This Game 7 between the Penguins and Capitals will be a must-watch, but for me I’ll be thinking about off-ice matters. Specifically, as they relate to Sidney Crosby. It’s very easy to interpret this as a wishy-washy, pearl-clutching article, but for the first time in my experience watching the magician Crosby perform his tricks, I’m hoping that he hangs it up after this playoff run.
Naturally, I’d love for him to hoist Lord Stanley’s chalice one final time in June and then quietly announce in the afterglow of another parade down Grant Street that he’s retiring. That’s the storybook ending. Under this scenario, he would have won 3 Stanley Cups and could retire with his 1027 points in just 782 games knowing that he’ll be a first-ballot Hall of Fame inductee three years from now. Even if the Capitals knock the Penguins out tonight, he still has 2 Cups and he still is a lock for the Hockey HOF. There is no shame at all in his career.
Of course, there will be the nagging ‘what if’ among fans and media for years to come if he retires, the same one that plagues me from time to time when I think about Mario Lemieux’s career. I look at Lemieux’s 1.88 points/game, which includes the tail end of his career when he was essentially a human version of one of those inflatable advertising guys that dance around, trying to draw fan interest to the team, and wonder where he could have ended up on the all-time scoring list. When Lemieux retired for the first time in 1996-97, he was 31 and won the Art Ross Trophy for leading the league with 122 points. He still had it and retired (at the time) with 1494 points. When he came back four years later at age 35, time had eroded some of his skills, but he still accrued 229 points in 170 games over parts of the next five seasons (1.34 points/game). It’s not unreasonable to think that Lemieux could have hit 2000 points if he had five continuous, moderately healthy seasons after that age-31 season.
Just as Lemieux made the choice to retire because of his debilitating back issues, Sidney Crosby must deal with something perhaps even more scary and pressing than that. Backs are primarily a structural issue; they can be fixed with surgeries that may seem draconian, but still preserve a quality of life for the patient. There are no ways to surgically repair a brain damaged by multiple concussions. Living life from day-to-day with concussion syndrome and the symptoms of it can rob a person of their dignity and, in some cases, their will to live.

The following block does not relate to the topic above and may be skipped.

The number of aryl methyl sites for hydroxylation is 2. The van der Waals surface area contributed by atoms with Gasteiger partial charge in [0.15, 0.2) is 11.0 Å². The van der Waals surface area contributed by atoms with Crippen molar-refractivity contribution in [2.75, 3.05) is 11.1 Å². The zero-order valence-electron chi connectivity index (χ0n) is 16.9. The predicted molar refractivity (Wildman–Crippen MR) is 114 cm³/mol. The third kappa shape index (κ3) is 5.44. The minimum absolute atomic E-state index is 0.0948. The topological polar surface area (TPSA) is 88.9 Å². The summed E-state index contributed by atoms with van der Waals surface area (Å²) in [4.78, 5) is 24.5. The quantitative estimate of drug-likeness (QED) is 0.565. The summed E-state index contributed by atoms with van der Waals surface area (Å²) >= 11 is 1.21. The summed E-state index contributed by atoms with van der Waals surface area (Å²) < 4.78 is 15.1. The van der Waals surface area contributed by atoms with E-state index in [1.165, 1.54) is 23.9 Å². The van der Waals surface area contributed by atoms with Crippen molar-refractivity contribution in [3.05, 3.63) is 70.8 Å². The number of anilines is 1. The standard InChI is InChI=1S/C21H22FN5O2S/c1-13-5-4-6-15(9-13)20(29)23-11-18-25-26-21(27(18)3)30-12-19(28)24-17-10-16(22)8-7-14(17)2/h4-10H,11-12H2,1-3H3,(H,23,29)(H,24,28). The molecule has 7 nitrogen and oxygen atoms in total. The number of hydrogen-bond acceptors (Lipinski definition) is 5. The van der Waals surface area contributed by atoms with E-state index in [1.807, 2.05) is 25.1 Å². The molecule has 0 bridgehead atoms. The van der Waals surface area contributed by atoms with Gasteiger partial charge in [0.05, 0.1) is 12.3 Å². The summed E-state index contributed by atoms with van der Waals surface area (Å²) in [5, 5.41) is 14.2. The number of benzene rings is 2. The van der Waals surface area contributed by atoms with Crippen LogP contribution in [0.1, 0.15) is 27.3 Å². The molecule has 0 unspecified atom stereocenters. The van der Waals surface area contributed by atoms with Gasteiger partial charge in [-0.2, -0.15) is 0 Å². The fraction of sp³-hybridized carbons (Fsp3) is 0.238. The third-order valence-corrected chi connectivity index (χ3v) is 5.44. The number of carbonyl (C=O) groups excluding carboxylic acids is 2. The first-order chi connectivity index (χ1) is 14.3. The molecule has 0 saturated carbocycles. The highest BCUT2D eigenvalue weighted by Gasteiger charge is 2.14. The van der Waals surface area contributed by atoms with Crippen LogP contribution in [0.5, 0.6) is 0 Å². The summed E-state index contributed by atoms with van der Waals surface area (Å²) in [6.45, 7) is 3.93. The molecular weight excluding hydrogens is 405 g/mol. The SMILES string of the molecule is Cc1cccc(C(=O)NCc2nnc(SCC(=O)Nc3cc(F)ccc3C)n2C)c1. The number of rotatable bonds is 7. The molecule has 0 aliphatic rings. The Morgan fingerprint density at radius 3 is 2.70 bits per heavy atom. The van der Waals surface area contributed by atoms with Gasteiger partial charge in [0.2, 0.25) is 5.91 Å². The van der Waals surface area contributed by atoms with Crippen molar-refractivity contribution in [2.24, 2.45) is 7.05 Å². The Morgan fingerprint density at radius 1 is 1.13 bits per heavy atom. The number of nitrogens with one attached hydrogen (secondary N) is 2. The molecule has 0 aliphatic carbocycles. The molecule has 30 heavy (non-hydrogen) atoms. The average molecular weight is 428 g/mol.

Crosby will be turning 30 this August. He is a young man in the prime of both his hockey career, but more importantly, his real life. He’s made his money, more of it than he can spend in this lifetime, presumably. He’s got his rings, he’s got his trophies, he’s achieved everything that every Canadian boy skating on his local pond ever dreams about. But concussions are rearing their ugly head again after getting smeared twice within one week by the Capitals, first on this team up by Ovechkin and Niskanen in Game 3…
…and then Monday night, the Capitals’ team picture (with maybe an assist from Braden Holtby’s stick to trip him) ran Crosby head-first into the boards with this handiwork…
At this point in his life, I hope that Crosby, or people very close in his inner circle, are asking him — Is this worth it anymore? Yes, getting millions and millions of dollars is great, but again…he has plenty. He strikes me as someone that doesn’t need to live a lavish lifestyle. The intensely private Crosby doesn’t talk much about his social life, but if the rumors of his long-time girlfriend Kathy Leutner are true, he may want to consider his standard of life if he keeps getting concussions.
Hockey has been his whole life. When you’re destined for greatness from an impossibly young age and you actually achieve it, it’s a burden to continue living up to it. Life without hockey may not be something Crosby wants to consider. It may leave a void too great in his life. But it would be more dangerous for him to continue playing and create an intangible void in his post-hockey life with his mental health.